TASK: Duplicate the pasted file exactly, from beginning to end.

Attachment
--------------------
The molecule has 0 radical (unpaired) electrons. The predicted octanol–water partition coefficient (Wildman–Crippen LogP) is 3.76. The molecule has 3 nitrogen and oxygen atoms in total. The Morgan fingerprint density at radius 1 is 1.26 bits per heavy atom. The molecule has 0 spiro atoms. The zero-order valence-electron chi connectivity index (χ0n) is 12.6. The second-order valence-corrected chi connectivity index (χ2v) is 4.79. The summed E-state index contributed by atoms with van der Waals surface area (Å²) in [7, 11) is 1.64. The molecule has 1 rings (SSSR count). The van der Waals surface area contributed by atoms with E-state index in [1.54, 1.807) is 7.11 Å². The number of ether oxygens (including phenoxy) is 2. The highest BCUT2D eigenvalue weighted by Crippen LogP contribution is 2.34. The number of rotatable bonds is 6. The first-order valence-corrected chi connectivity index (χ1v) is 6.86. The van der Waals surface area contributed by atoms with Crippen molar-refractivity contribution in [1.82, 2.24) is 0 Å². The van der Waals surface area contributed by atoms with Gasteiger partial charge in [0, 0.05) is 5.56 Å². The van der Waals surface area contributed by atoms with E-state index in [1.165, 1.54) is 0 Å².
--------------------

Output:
The molecule has 0 radical (unpaired) electrons. The predicted octanol–water partition coefficient (Wildman–Crippen LogP) is 3.76. The molecule has 3 nitrogen and oxygen atoms in total. The Morgan fingerprint density at radius 1 is 1.26 bits per heavy atom. The molecule has 0 spiro atoms. The zero-order valence-electron chi connectivity index (χ0n) is 12.6. The second-order valence-corrected chi connectivity index (χ2v) is 4.79. The summed E-state index contributed by atoms with van der Waals surface area (Å²) in [7, 11) is 1.64. The molecule has 1 rings (SSSR count). The van der Waals surface area contributed by atoms with E-state index in [1.54, 1.807) is 7.11 Å². The number of ether oxygens (including phenoxy) is 2. The highest BCUT2D eigenvalue weighted by Crippen LogP contribution is 2.34. The number of rotatable bonds is 6. The first-order valence-corrected chi connectivity index (χ1v) is 6.86. The van der Waals surface area contributed by atoms with Crippen molar-refractivity contribution in [1.82, 2.24) is 0 Å². The van der Waals surface area contributed by atoms with Gasteiger partial charge in [0, 0.05) is 5.56 Å². The van der Waals surface area contributed by atoms with E-state index in [1.165, 1.54) is 0 Å².